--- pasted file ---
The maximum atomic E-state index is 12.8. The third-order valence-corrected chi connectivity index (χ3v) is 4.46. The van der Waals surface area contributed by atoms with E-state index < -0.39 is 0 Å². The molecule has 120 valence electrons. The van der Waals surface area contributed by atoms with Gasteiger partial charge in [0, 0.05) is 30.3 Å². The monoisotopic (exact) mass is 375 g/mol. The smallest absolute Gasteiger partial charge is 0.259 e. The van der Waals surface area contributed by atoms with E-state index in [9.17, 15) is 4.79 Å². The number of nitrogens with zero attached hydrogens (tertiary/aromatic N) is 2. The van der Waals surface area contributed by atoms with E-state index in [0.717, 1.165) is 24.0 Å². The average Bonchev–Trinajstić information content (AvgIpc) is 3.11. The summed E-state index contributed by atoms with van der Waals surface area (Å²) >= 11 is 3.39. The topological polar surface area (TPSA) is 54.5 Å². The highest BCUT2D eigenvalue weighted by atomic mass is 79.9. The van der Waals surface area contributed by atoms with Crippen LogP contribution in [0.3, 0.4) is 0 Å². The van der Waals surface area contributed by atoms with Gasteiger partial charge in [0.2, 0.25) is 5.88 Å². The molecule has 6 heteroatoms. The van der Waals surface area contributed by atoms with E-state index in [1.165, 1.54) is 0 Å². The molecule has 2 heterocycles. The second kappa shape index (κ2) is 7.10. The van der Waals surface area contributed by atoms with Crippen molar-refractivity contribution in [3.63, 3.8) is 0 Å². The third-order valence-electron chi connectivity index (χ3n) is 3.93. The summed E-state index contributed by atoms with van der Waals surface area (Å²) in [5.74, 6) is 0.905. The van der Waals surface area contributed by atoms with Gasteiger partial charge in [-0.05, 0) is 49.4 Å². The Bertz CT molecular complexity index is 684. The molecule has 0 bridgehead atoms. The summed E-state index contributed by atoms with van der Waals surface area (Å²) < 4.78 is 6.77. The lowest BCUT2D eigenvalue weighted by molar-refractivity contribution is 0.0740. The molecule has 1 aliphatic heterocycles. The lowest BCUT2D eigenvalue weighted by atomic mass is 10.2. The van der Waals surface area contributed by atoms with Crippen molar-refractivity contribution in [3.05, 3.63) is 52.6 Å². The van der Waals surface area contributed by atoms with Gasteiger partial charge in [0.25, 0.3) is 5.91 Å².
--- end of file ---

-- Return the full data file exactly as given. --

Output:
The maximum atomic E-state index is 12.8. The third-order valence-corrected chi connectivity index (χ3v) is 4.46. The van der Waals surface area contributed by atoms with E-state index < -0.39 is 0 Å². The molecule has 120 valence electrons. The van der Waals surface area contributed by atoms with Gasteiger partial charge in [0, 0.05) is 30.3 Å². The monoisotopic (exact) mass is 375 g/mol. The smallest absolute Gasteiger partial charge is 0.259 e. The van der Waals surface area contributed by atoms with E-state index in [9.17, 15) is 4.79 Å². The number of nitrogens with zero attached hydrogens (tertiary/aromatic N) is 2. The van der Waals surface area contributed by atoms with E-state index in [0.717, 1.165) is 24.0 Å². The average Bonchev–Trinajstić information content (AvgIpc) is 3.11. The summed E-state index contributed by atoms with van der Waals surface area (Å²) >= 11 is 3.39. The topological polar surface area (TPSA) is 54.5 Å². The highest BCUT2D eigenvalue weighted by atomic mass is 79.9. The van der Waals surface area contributed by atoms with Crippen LogP contribution in [0.3, 0.4) is 0 Å². The van der Waals surface area contributed by atoms with Gasteiger partial charge in [0.2, 0.25) is 5.88 Å². The molecule has 6 heteroatoms. The van der Waals surface area contributed by atoms with E-state index in [1.165, 1.54) is 0 Å². The molecule has 2 heterocycles. The second kappa shape index (κ2) is 7.10. The van der Waals surface area contributed by atoms with Crippen molar-refractivity contribution in [3.63, 3.8) is 0 Å². The third-order valence-electron chi connectivity index (χ3n) is 3.93. The summed E-state index contributed by atoms with van der Waals surface area (Å²) in [5.74, 6) is 0.905. The van der Waals surface area contributed by atoms with Gasteiger partial charge in [-0.05, 0) is 49.4 Å². The Bertz CT molecular complexity index is 684. The molecule has 0 bridgehead atoms. The summed E-state index contributed by atoms with van der Waals surface area (Å²) < 4.78 is 6.77. The lowest BCUT2D eigenvalue weighted by molar-refractivity contribution is 0.0740. The molecule has 1 aliphatic heterocycles. The lowest BCUT2D eigenvalue weighted by atomic mass is 10.2. The van der Waals surface area contributed by atoms with Crippen molar-refractivity contribution in [3.05, 3.63) is 52.6 Å². The van der Waals surface area contributed by atoms with Gasteiger partial charge in [0.25, 0.3) is 5.91 Å².